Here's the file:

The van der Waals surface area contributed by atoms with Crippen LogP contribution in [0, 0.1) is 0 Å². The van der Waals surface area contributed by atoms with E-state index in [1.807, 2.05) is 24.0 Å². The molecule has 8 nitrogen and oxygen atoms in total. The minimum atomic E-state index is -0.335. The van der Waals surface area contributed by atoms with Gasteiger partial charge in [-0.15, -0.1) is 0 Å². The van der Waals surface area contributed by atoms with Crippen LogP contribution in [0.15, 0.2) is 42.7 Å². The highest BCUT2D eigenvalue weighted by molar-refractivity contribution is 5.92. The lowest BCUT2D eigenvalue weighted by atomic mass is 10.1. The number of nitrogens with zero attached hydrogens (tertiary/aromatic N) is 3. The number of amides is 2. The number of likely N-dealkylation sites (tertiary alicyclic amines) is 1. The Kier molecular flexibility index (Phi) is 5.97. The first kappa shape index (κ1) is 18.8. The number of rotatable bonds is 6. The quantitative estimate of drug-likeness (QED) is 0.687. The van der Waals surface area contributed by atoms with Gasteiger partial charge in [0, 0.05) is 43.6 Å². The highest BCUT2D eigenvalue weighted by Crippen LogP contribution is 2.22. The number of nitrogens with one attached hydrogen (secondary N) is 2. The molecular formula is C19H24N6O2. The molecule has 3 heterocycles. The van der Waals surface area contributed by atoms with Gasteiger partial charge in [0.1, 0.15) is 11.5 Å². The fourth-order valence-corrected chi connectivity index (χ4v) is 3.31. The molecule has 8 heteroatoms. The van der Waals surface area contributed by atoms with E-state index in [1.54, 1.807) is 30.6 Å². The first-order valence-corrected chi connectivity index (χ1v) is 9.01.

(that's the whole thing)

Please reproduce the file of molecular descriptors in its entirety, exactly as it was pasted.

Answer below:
The van der Waals surface area contributed by atoms with Crippen LogP contribution in [0, 0.1) is 0 Å². The van der Waals surface area contributed by atoms with E-state index in [1.807, 2.05) is 24.0 Å². The molecule has 8 nitrogen and oxygen atoms in total. The minimum atomic E-state index is -0.335. The van der Waals surface area contributed by atoms with Gasteiger partial charge in [-0.15, -0.1) is 0 Å². The van der Waals surface area contributed by atoms with Crippen LogP contribution in [0.15, 0.2) is 42.7 Å². The highest BCUT2D eigenvalue weighted by molar-refractivity contribution is 5.92. The lowest BCUT2D eigenvalue weighted by atomic mass is 10.1. The number of nitrogens with zero attached hydrogens (tertiary/aromatic N) is 3. The number of amides is 2. The number of likely N-dealkylation sites (tertiary alicyclic amines) is 1. The Kier molecular flexibility index (Phi) is 5.97. The first kappa shape index (κ1) is 18.8. The number of rotatable bonds is 6. The quantitative estimate of drug-likeness (QED) is 0.687. The van der Waals surface area contributed by atoms with Gasteiger partial charge in [0, 0.05) is 43.6 Å². The highest BCUT2D eigenvalue weighted by Crippen LogP contribution is 2.22. The number of nitrogens with one attached hydrogen (secondary N) is 2. The molecular formula is C19H24N6O2. The molecule has 3 heterocycles. The van der Waals surface area contributed by atoms with Gasteiger partial charge in [0.1, 0.15) is 11.5 Å². The fourth-order valence-corrected chi connectivity index (χ4v) is 3.31. The molecule has 8 heteroatoms. The van der Waals surface area contributed by atoms with E-state index in [1.54, 1.807) is 30.6 Å². The first-order valence-corrected chi connectivity index (χ1v) is 9.01.